I know what you’re thinking! Natalie, summer is over. The kids are back in school, there’s homework and karate classes to deal with. Work is ramping up and I’m already seeing Halloween decorations in the stores. I can’t possibly think about planning my summer landscape now.
But I’m here to tell you that you can. And you must. I cannot count the number of clients and prospective clients who have contacted me in spring to discuss their landscape ideas which they can’t wait to unveil for a May graduation or June wedding. Unfortunately, unless we’re talking about a super simple plant refresher, spring is way too late to get that ball rolling.
A full landscape project—out with the old, in with the new—simply takes time. How much time? More than most people think.
Let’s break it down.
THE DESIGN 8-16 weeks:
I hate to admit it but this part is a bit squishy on the specifics, mainly because it depends on both the designer’s schedule and the client’s response times. Additionally, if permits are required, it will rely on bureaucracy. Biggest. Time-suck. Ever. But this is why we want to start landscape planning early!
This is what you can plan on:
Site Plan: Most designers will need an accurate drawing of the property, some rare cases will require a survey. So, there’s scheduling the consultant for field work (1-2 weeks), and then drafting the data (1 week).
Site Analysis: Going to the property, interviewing the client, taking copious notes and photos of the site and interpreting them. (Just a matter of scheduling)
Preliminary Plans: Personally, I always give a client 2 design choices and a plant palette. (2 weeks). If needed or requested I may also include 3D renderings (adds 2 weeks)
Client Review Time: Rarely a client will give 100% feedback immediately. Most take 2-3 weeks. Still others I don’t hear from for 2 months or more. (0 days – 8 weeks)
Revised Plans: Taking client comments and making changes to the drawings, plus adding the specifics (2 weeks)
Client Review Time: See above (0 days – 8 weeks)
Final Touches/Final Plan: (1-2 weeks)
LANDSCAPE PLANNING Insider Tips
- Consultants (structural or civil engineers, and irrigation designers require extra time because each has to wait for a completed design in order to begin their work
- Personal challenges can put landscape on a lower priority for the client
- The designer’s schedule may be loaded and cause delays
BIDDING up to 4 weeks:
Once you have a completed design it will be time to get estimates. Every designer has a magic recipe for this. Some turn the drawings over to the client to find a contractor, others submit their plans to a few trusted contractors and compare bids. Still others are licensed contractors and bid the job themselves.
Apart from Design/Builders, we—designers and clients—rely on the contractor’s schedule. During busy times it can take up to 4 weeks to get estimates. If it’s slow as little as 1 week.
Landscape Planning Insider Tips:
Bidding is super important! I cannot emphasize this enough. Sometimes a contractor will ask to come back 2 or 3 times to check things out. It’s not because they’re incompetent (usually). They just really want to make sure that the information is accurate. If not they may over or under charge. While it may seem like a win for the client if a contractor under-charges, I assure you it is NOT! The client is almost always the loser in that situation, just in unforeseen ways—quality, attention, overcharging on other items—all to make up cost.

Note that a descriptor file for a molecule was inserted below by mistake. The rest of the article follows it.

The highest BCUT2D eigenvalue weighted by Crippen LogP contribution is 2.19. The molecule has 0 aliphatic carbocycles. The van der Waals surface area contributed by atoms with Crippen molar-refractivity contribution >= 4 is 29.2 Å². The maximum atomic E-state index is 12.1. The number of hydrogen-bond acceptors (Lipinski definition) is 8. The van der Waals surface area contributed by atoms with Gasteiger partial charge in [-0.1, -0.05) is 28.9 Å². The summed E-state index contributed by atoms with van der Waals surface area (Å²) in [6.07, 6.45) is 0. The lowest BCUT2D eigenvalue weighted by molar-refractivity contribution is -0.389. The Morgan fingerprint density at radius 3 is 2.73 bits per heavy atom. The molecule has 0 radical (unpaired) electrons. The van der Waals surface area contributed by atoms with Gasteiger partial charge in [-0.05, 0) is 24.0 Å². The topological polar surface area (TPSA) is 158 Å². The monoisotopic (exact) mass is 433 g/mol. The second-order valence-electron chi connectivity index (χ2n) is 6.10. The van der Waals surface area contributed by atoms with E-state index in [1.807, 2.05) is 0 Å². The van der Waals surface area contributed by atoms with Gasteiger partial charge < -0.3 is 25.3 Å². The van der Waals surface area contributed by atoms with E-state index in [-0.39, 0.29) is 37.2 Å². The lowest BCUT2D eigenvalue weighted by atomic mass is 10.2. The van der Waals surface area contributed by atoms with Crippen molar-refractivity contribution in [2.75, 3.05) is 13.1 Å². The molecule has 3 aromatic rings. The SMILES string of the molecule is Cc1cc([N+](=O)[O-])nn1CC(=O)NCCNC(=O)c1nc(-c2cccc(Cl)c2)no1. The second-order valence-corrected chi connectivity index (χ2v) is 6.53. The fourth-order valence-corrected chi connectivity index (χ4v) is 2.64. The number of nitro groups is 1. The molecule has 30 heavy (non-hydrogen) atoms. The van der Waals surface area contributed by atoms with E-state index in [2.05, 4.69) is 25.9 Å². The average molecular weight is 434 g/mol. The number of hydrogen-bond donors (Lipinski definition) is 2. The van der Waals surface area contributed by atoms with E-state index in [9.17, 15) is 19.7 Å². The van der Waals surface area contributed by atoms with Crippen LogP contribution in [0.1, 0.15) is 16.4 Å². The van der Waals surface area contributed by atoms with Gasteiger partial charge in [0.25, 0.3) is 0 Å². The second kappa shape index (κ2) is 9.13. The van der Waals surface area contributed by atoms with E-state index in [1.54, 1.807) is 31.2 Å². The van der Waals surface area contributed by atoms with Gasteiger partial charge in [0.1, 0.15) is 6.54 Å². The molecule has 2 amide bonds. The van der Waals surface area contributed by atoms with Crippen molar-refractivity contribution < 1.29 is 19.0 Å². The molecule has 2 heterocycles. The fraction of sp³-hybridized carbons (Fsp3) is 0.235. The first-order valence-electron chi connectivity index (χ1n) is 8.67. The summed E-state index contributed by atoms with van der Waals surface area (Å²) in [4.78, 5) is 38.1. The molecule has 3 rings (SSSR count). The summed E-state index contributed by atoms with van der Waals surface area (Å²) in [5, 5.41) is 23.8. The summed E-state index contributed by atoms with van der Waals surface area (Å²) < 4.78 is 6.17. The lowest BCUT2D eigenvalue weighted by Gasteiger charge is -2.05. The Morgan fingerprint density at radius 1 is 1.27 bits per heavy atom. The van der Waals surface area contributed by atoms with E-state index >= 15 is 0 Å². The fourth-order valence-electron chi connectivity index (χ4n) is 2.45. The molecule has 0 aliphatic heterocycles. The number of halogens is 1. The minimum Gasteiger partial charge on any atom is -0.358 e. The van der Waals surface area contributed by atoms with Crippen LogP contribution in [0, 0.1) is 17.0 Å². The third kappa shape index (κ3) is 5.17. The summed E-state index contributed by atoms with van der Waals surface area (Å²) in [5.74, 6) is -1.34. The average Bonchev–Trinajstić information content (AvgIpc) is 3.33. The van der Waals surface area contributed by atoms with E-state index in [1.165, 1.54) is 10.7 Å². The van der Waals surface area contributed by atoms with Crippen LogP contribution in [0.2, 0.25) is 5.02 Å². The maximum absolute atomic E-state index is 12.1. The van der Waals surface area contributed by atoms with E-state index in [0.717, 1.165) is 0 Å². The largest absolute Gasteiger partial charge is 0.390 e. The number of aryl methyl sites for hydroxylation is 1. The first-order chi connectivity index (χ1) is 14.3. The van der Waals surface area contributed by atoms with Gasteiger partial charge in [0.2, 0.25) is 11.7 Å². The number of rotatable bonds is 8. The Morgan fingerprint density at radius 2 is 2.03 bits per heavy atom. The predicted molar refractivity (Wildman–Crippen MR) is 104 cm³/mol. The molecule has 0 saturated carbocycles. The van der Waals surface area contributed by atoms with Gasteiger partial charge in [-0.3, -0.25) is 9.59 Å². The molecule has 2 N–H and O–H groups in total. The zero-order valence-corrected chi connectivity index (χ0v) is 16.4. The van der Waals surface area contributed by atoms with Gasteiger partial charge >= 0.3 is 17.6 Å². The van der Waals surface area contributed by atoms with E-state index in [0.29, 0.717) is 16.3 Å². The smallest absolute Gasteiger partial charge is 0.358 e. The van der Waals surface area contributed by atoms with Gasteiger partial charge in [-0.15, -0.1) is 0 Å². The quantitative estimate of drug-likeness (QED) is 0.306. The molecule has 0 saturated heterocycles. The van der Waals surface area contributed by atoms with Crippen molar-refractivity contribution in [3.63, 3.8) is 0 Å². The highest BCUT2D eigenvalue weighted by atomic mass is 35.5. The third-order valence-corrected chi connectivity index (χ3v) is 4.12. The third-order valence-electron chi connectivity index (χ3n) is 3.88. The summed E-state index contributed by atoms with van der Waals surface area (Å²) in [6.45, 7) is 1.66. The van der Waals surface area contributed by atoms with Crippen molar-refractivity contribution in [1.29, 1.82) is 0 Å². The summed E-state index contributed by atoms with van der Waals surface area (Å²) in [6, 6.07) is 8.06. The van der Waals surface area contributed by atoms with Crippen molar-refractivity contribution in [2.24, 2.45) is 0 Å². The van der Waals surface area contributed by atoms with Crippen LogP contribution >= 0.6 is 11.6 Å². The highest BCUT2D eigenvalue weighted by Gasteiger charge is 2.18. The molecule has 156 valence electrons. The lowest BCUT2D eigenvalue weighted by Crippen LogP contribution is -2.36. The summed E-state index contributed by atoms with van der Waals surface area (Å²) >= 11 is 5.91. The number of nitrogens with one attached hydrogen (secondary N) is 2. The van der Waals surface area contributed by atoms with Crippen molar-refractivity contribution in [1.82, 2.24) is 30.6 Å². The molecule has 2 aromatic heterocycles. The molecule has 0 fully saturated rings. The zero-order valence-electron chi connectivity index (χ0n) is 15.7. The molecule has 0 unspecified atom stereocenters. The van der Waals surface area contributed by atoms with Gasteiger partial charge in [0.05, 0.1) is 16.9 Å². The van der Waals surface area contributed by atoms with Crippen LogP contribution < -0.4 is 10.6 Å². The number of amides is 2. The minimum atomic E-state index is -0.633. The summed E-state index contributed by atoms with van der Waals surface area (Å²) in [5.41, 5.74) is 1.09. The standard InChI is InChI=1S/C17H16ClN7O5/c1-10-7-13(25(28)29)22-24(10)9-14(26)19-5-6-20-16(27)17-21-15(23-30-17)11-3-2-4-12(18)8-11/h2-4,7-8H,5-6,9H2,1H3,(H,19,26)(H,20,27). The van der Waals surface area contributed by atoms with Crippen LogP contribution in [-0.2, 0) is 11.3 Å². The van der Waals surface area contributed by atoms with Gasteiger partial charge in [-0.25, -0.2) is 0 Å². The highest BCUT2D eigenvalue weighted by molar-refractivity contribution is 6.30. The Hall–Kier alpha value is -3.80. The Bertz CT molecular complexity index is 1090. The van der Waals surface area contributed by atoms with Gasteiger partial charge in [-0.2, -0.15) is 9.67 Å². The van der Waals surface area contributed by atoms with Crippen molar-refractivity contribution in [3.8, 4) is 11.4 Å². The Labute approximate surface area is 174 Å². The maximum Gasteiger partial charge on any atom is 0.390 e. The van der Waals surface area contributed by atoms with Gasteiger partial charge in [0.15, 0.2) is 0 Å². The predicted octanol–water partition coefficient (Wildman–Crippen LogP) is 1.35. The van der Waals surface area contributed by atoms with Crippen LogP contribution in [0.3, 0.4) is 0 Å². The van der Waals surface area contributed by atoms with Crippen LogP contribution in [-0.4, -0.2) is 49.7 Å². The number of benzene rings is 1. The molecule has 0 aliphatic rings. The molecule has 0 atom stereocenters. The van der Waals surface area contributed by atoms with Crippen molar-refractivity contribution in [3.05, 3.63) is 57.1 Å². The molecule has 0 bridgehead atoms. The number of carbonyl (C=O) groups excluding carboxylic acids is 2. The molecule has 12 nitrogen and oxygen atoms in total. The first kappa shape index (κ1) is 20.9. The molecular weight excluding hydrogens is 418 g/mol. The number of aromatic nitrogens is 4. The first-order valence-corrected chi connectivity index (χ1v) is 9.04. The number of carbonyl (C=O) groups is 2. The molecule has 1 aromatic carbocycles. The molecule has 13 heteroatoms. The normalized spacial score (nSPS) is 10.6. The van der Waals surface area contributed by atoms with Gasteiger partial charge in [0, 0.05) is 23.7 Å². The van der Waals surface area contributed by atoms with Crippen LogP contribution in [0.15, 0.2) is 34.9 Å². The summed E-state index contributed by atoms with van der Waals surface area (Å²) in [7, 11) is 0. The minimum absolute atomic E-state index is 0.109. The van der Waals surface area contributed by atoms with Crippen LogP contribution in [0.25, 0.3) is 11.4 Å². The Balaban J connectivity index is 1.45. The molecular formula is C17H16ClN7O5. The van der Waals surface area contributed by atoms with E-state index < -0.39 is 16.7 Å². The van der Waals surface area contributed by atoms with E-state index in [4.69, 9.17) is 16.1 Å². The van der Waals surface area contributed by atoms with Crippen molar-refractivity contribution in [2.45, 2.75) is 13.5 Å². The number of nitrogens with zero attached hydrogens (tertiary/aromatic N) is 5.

- Any project with special services—mason, carpenter, electrician, metal fabricator, etc—will take longer to get a bid for.
- During spring and summer contractors are very busy. Their priority is on paying jobs so bidding tends to slide. Getting bids during winter (yes, even in Southern California) will tend to derive rapid results.
CONSTRUCTION 4-12 weeks
This is what you can plan on:
- If permits are required it can take a very long time. It requires up front research during design and may require changes or additional drawing clarifications down the road. It varies city by city.
- If the project is planting and irrigation only things will move very quickly. A front or back yard only will likely take only a week or two without any unusual circumstances. If it’s a full property, closer to 3 weeks
- Adding basic hardscape to the project will add approximately 1-2 weeks if we’re just talking about average walkways, steps, patios etc.
- Pools take months
- Outdoor kitchens can take 2-4 weeks
- Random issues are the real deal-breakers when it comes to schedule. These are the unpredictable things that cause extensions. Here are a few I’ve come across personally:
- An actual 4’ concrete wall underground ran across an entire property where we were going to plant 36” box trees.
- A water line directly under the tile we were removing busted the minute we started.
- A different contractor did “demo” before we started and left the entire root system and stumps of 30 Oleanders that were supposed to be removed.
Landscape Planning Insider Tip:
Keep in mind that, just like in the design process, a smooth construction phase relies on both the contractor and the client. If the contractor is knowledgeable and prepared that’s a great start. Likewise, if the client is efficient in responding to requests, and making choices on materials the project will run more quickly.
If you have a plan for your landscape that involves a full property make over with many moving parts you’re looking at the possibility of needing 8-9 months from site analysis to sipping cool beverages on your deck. And when very momentous events such as weddings or graduations are involved, it is so satisfying to be ahead of the game.
Starting in September or October for for a fantastic summer fling gives you the best shot at having a stress free landscape makeover with plenty of time to spare.